World Library  
Flag as Inappropriate
Email this Article

French Provisional Government of 1848


French Provisional Government of 1848

Provisional government of 1848
of France
Jacques-Charles Dupont de l'Eure,
President of the council
Date formed 24 February 1848
Date dissolved 9 May 1848
People and organisations
Head of government Jacques-Charles Dupont de l'Eure
Previous Cabinet of François-Pierre Guizot
Successor Executive Commission of 1848
Members of the Provisional Government. Lets to right, top:Saint-Georges

The Provisional government was a short-lived government formed on 24 February 1848 at the start of the French Second Republic, after the Cabinet of François-Pierre Guizot and the July Monarchy had been thrown out of power. It was succeeded by the Executive Commission of 1848.


  • Formation 1
  • Ministers 2
  • Key events 3
  • References 4
  • Sources 5


The Provisional Government was formed after three days of street fighting in Paris that ended in the abdication of King Louis Philippe I at noon on February 24. The leaders of the government were selected by acclamation in two different meetings later that day, one at the Chamber of Deputies and the other at the Hôtel de Ville. The first set of seven names, chosen at the Chamber of Deputies, came from the list of deputies made by the moderate republican paper Le National. The second set of names, chosen at the Hôtel de Ville, came from a list made by the more radical republican paper La Réforme. In addition to the first set of deputies it included three journalists and a representative of the workers. Later that evening the combined list was acclaimed at the Hôtel de Ville.[1]

The members of the new Provisional Government collectively acted as head of state. They included the former deputies Armand Marrast, Louis Blanc (a socialist) and Ferdinand Flocon. The representative of the workers was Alexandre Martin, known as "Albert".[1]


Ministers were named to head the government ministries. The positions of power in the Provisional Government were mainly given to moderate republicans, although Étienne Arago was made Minister of Posts and Marc Caussidière became Prefect of Police. Alexandre Martin ("Albert"), Louis Blanc and Ferdinand Flocon did not get ministerial portfolios, and so had little power.[2]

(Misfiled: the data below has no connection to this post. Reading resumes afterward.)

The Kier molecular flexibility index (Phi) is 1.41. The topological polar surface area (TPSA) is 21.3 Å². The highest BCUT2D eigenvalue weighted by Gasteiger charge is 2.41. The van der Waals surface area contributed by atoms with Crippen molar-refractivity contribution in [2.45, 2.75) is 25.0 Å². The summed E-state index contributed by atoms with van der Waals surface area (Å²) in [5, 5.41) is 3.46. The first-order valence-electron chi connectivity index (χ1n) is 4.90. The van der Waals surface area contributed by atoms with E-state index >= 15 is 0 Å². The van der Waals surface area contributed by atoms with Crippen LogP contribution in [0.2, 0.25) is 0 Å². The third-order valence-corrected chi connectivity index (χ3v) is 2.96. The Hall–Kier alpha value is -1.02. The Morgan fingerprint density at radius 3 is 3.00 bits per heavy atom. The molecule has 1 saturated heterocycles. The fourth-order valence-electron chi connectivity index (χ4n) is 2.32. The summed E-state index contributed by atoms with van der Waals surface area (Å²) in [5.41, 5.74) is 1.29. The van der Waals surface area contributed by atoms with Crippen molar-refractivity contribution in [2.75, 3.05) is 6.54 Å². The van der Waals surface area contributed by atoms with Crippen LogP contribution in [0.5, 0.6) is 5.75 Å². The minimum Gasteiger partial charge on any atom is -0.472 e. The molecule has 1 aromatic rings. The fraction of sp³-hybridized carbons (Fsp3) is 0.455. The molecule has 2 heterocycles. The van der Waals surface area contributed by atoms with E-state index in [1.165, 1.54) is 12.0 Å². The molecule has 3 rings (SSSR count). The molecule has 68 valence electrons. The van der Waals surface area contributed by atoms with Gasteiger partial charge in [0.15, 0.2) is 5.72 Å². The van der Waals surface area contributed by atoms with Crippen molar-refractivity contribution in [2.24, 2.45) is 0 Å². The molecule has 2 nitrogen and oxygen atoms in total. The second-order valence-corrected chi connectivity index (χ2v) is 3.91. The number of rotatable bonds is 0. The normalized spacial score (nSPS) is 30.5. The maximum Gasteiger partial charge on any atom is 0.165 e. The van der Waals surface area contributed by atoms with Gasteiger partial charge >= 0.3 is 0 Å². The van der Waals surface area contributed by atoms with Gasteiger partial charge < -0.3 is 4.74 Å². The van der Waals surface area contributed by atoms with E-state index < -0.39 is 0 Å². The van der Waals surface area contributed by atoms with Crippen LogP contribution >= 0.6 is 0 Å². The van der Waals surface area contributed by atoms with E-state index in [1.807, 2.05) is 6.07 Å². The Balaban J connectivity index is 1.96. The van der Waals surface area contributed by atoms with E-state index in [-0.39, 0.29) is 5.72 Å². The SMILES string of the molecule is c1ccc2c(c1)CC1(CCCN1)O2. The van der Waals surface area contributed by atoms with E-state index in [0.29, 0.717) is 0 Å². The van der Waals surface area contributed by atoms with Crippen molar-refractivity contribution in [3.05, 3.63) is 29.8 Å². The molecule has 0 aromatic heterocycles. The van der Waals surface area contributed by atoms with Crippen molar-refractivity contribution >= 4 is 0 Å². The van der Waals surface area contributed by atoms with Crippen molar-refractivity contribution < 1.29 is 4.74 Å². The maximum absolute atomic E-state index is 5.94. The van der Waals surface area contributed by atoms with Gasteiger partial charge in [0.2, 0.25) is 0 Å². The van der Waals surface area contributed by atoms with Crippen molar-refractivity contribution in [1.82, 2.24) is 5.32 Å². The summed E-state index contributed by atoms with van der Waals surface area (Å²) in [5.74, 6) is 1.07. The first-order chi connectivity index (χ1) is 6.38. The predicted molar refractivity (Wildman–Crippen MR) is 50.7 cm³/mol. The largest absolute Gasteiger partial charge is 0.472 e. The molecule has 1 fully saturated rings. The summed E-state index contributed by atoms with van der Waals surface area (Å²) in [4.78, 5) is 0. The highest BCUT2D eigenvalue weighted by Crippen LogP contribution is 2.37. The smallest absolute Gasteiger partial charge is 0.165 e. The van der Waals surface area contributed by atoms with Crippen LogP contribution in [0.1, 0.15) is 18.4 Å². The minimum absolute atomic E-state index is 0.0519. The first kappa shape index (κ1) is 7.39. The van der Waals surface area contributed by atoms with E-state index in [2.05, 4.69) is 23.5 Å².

The ministers were:
Ministry Start End Minister Sub-Secretary
President of the Council 24 February 1848 9 May 1848 Jacques-Charles Dupont de l'Eure
Interior 24 February 1848 9 May 1848 Alexandre Auguste Ledru-Rollin
Foreign Affairs 24 February 1848 9 May 1848 Alphonse de Lamartine
Finance 24 February 1848 5 March 1848 Michel Goudchaux
Finance 5 March 1848 9 May 1848 Louis-Antoine Garnier-Pagès Charles Duclerc (from 23 March 1848)
Justice 24 February 1848 11 May 1848 Adolphe Crémieux
Public Works 24 February 1848 9 May 1848 Pierre Marie de Saint-Georges
Agriculture and Commerce 24 February 1848 9 May 1848 Eugène Bethmont
Education and Religious Affairs 24 February 1848 9 May 1848 Hippolyte Carnot
Navy and Colonies 24 February 1848 9 May 1848 François Arago Victor Schœlcher (from 4 March 1848)
War 25 February 1848 20 March 1848 Jacques Gervais, baron Subervie
War 20 March 1848 5 April 1848 Louis-Eugène Cavaignac
War 5 April 1848 9 May 1848 François Arago

Key events

February 24:
  • Revolution in Paris[3]
  • Abdication of Louis Philippe I[4]
  • Formation of the Provisional Government[5]
  • Creation of the National Workshops[8]
  • Abolition of the death penalty for political offenses
  • Demonstration of public works and buildings workers in the place de l'Hôtel-de-Ville, Paris, to demand a Ministry of Labor and the 10-hour day
  • Creation of the Government Commission for workers headed by Louis Blanc, which implements the national workshops